Wiseman closed his mouth
Madman closed his fists
Young man shows his age
Judge man called it sin
At first glance, they read like the lyrics of a lost Marty Robbins gunfighter ballad. What they are in fact are the opening lines to “Wiseman” a masterpiece by Frank Ocean, who wrote the tune for the Quentin Tarantino rifle-as-reparation western Django Unchained. If the Grammys had an “under-the-radar song that knocked people out upon being released through social media” category, this song would surely win. Tarantino, unable to find a scene for the song, left it out of the film and off the soundtrack. He explained his reasoning in a statement (via Pitchfork):
“Frank Ocean wrote a fantastic ballad that was truly lovely and poetic in every way, there just wasn’t a scene for it,” said Tarantino. “I could have thrown it in quickly just to have it, but that’s not why he wrote it and not his intention. So I didn’t want to cheapen his effort. But, the song is fantastic, and when Frank decides to unleash it on the public, they’ll realize it then.”
When I first heard the song, it struck me as everything that the film was not. While entertaining and further proof that Christoph Waltz can be a great leading man and Samuel Jackson will always be a dangerous scene-stealer, the film lacked the depth and whip-smart editing of every Tarantino film of the last ten years. (To be fair, Tarantino was working without his longtime editor, Sally Menke, who died while hiking in extreme heat in the hills of Los Angeles in September 2010).
Beyond the scenes of Jamie Foxx’s Django walking in chains in the cold Texas night and a few flashbacks of his time on the plantation, I never felt Django’s primal pain or fully understood his thirst for revenge. It was more implied – slavery sucks and this dude is pissed off. It took the lyrics of Ocean’s song to lend a poetic prism to reflect on Django’s timeless struggle:
The beast will crawl this earth
Then fall in the dirt to feed the crows
They’ll rip apart his flesh
Till all that’s left is glorious bone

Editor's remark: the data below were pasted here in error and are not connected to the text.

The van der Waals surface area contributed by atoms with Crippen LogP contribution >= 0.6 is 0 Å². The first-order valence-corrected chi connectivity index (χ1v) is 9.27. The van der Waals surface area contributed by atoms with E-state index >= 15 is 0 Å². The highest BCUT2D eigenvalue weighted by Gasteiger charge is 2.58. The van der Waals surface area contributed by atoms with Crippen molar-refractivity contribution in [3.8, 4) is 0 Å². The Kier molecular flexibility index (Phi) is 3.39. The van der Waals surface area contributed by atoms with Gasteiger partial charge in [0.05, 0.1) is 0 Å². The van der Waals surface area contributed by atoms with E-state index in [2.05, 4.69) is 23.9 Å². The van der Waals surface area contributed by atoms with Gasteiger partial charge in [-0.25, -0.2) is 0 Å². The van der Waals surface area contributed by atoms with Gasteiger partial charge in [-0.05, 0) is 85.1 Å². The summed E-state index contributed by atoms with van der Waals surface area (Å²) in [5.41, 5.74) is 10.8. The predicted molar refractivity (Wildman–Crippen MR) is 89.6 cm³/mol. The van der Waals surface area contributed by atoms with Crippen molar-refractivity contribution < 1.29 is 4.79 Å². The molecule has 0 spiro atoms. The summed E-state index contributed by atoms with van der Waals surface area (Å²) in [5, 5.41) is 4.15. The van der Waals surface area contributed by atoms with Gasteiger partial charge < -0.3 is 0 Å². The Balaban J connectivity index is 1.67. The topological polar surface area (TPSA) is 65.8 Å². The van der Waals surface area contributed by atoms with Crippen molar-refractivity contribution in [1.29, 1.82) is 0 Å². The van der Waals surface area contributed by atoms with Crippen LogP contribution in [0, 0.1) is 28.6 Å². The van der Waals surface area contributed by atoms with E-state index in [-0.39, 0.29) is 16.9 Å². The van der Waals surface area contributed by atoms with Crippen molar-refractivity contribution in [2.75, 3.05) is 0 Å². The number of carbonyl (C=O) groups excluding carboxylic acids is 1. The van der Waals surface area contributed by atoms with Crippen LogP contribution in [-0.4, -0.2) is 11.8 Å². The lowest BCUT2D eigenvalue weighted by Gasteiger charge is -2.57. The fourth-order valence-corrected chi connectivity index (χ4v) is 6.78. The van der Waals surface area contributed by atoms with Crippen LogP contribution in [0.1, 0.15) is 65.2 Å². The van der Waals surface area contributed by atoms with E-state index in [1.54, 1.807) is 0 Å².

And the bridge goes deeper than any of the film’s flashbacks:
Primate sharpens tool
To survive and thrive in the jungle
Maybe hearts were made to pump blood
Maybe lungs were made for flood
I won’t blunt my blade for cut these chains
Rather let my limbs be drug through mud
You’re my brother but your eyes are cold
You’re my sister but your womb is bare
I bet our mother would be proud of you
Ocean, often a man of few words in the age of micro-blogging, released the song on his tumblr with the concession “Django was ill without it.” But still, the movie would have been much richer with its inclusion. It is a great example of a three-minute song saying more than a nearly three-hour movie.
“Wiseman” will also be missing from the Grammys this year. Ocean heads to the ceremony this Sunday night at the Staples Center in Los Angeles nominated for six awards including “Record of the Year” for “Thinkin Bout You” and “Album of the Year” for “Channel Orange.” He’s also slated to perform, albeit with one hand on the piano.
In a rare (for R&B crooners, that is) bit of life imitating lyrics, madman Chris Brown closed his fists in a dustup with Ocean last week outside of a Los Angeles studio. Ocean reportedly injured a finger in the fracas but is still scheduled perform this weekend. As to whether or not he will press charges on Brown, Ocean posted this on his tumblr:
“As a child I thought if someone jumped me it would result in me murdering or mutilating a man. But as a man I am not a killer. I’m an artist and a modern person. I’ll choose sanity. No criminal charges. No civil lawsuit. Forgiveness, albeit difficult, is wisdom. Peace, albeit trite, is what I want in my short life. Peace.”
As the song says, I bet your mother would be proud of you.